Carol and the Boundaries of Lesbian History

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Lauren Gutterman

Lauren Gutterman is an Assistant Professor in the American Studies Department at the University of Texas at Austin. Her book manuscript, Her Neighbor’s Wife: A History of Lesbian Desire within Marriage (under contract with the University of Pennsylvania Press), examines the personal experiences and public representation of wives who desired women since 1945.

There is a powerful moment in director Todd Haynes’ lush and moving film Carol that does not appear in the 1952 Patricia Highsmith novel, The Price of Salt, on which is it is based. The film’s protagonist, Therese Belivet, a twenty-something shop girl and aspiring photographer, is beginning to realize that she has fallen in love with another woman—the wealthy and beautiful housewife Carol Aird—when she sees a butch-femme couple while shopping in a record store one afternoon. As Therese stares at the women, we can see her simultaneous attraction to and disidentification with this pair. Though Therese remains silent, we can almost hear her thoughts: “Am I like these women? Is this what it means to be a lesbian?” Feeling Therese’s eyes upon them, the women unrepentantly meet her gaze and Therese, embarrassed, looks away.

This is the only moment in Carol when viewers encounter the butch-femme culture that has figured so large in histories of postwar lesbian life. As studies including Elizabeth Lapovsky Kennedy and Madeline D. Davis’s ground-breaking book, Boots of Leather Slippers of Gold: The History of a Lesbian Community (1993) have powerfully shown, working-class butch-femme couples helped to make lesbian identity and community visible in postwar America; for many women the bars were the lesbian world. At the same time, however, limiting our understanding of lesbian culture and community in the 1950s and early 1960s to only these women and these spaces elides women’s ability to develop lesbian lives and relationships independently of the bars. For many women, the lesbian world was not bounded or geographically distinct, but rather part of the same spaces and places in which their daily lives unfolded, making every space, in a sense, potentially a lesbian one.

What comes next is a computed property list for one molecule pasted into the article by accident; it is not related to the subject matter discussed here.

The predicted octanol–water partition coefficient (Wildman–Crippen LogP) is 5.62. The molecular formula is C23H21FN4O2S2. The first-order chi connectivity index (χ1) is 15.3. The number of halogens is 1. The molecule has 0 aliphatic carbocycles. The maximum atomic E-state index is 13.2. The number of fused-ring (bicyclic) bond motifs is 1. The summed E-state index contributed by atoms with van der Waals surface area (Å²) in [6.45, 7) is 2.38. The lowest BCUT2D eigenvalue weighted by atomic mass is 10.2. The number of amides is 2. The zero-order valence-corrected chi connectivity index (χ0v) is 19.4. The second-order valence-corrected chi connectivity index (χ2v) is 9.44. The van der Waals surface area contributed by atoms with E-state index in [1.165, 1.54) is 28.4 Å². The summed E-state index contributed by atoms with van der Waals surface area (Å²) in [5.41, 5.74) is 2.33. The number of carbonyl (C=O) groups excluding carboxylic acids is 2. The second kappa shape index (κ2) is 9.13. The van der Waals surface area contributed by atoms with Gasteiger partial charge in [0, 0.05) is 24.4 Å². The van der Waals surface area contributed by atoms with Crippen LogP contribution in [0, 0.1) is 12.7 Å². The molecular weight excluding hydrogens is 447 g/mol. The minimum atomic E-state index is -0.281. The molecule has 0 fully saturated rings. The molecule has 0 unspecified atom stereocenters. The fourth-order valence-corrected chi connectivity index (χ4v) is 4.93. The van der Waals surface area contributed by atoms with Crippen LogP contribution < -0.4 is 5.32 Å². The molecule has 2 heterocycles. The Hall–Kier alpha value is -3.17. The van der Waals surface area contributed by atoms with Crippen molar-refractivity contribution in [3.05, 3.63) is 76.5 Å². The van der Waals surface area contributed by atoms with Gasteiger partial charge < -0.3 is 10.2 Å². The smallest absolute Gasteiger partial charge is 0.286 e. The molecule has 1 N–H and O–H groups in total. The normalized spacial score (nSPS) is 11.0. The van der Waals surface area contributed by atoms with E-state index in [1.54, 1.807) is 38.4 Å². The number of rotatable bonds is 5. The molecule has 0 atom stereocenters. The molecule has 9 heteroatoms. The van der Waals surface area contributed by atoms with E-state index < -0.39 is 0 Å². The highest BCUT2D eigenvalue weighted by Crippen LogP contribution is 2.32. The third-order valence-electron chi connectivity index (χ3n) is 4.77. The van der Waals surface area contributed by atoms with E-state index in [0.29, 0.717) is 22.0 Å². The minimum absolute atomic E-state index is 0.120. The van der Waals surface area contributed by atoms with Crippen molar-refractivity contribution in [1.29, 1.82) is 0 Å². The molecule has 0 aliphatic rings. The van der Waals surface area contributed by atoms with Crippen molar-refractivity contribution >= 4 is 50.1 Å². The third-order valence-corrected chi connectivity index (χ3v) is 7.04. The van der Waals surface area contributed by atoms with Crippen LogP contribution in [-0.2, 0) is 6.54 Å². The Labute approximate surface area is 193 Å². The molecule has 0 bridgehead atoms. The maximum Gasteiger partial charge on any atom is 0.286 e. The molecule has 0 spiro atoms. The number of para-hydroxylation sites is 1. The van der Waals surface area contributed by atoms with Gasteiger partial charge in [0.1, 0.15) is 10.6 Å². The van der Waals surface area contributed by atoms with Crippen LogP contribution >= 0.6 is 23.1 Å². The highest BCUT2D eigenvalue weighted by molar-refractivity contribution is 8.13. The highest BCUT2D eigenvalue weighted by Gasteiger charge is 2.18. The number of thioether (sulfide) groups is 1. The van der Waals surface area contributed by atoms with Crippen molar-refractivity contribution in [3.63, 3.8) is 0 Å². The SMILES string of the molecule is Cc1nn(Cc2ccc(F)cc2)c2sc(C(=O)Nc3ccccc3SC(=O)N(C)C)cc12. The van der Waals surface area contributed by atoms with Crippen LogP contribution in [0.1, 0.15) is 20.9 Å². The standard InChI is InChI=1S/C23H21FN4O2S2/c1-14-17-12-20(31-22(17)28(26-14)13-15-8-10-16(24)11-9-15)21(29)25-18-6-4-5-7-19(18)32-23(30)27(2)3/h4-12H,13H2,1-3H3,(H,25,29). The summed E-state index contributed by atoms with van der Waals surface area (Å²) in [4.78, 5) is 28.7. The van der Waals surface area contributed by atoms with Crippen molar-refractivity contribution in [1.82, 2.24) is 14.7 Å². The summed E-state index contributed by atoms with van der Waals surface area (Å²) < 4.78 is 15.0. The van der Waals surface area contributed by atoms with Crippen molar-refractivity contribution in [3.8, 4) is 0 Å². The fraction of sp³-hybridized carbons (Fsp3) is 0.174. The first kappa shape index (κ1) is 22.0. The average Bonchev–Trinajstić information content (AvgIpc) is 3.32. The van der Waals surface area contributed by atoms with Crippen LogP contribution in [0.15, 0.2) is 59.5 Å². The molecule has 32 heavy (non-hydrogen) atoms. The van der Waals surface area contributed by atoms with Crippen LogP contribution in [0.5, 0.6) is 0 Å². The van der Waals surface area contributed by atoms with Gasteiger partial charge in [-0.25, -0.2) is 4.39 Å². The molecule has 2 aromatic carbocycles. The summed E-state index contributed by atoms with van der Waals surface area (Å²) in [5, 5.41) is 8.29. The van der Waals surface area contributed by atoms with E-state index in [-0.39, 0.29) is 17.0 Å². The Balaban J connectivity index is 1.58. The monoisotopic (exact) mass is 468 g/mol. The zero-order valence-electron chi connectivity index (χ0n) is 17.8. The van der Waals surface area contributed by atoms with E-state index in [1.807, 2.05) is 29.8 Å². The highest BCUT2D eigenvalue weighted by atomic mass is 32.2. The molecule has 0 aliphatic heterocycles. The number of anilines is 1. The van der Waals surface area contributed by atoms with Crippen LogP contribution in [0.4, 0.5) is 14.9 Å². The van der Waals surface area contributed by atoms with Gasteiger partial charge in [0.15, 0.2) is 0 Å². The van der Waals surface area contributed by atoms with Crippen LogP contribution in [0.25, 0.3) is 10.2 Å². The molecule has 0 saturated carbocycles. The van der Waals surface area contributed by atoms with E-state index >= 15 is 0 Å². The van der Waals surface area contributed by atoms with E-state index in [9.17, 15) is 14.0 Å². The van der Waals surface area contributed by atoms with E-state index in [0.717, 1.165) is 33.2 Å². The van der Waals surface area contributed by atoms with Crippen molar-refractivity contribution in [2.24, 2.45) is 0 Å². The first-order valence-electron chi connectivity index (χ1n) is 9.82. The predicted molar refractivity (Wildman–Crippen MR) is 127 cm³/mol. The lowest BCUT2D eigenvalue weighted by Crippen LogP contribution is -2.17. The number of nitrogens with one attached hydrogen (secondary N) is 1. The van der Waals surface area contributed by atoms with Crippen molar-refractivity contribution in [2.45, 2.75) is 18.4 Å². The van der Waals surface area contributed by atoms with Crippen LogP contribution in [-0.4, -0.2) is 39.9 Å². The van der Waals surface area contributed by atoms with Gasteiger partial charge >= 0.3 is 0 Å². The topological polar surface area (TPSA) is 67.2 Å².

Carol makes the lesbian potentiality of ordinary spaces palpable. Therese and Carol first meet shortly before Christmas in the toy section of the department store where Therese works and where Carol is shopping for her daughter. They go to lunch together, to Carol’s home, and eventually on a road trip, stopping at motels, hotels, diners, and coffee shops, where no one (save a private detective Carol’s husband has sent to follow them) sees anything unusual or “wrong” about their relationship. Carol and Therese are not exactly hiding, but the particular illegibility of sex and romance between two conventional-looking, well-heeled white women—“normative lesbians” as historian Julian Carter might call them—enables the pair to travel through space with ease and to find surprising intimacy in public. The other diners at the restaurant and the concierge at the hotel do not notice anything suspicious about Carol and Therese’s relationship, but we can feel the sexual tension between the women, their excitement, and their apprehension. When Therese and Carol’s eyes first meet in December at the department store, and then again months later in a crowded restaurant at the film’s end, we watch on as their surroundings blur and fade away. When the women first make love, Carol calls Therese “my angel, flung out of space.” The line appears verbatim in the novel, but its meaning is much clearer in the film.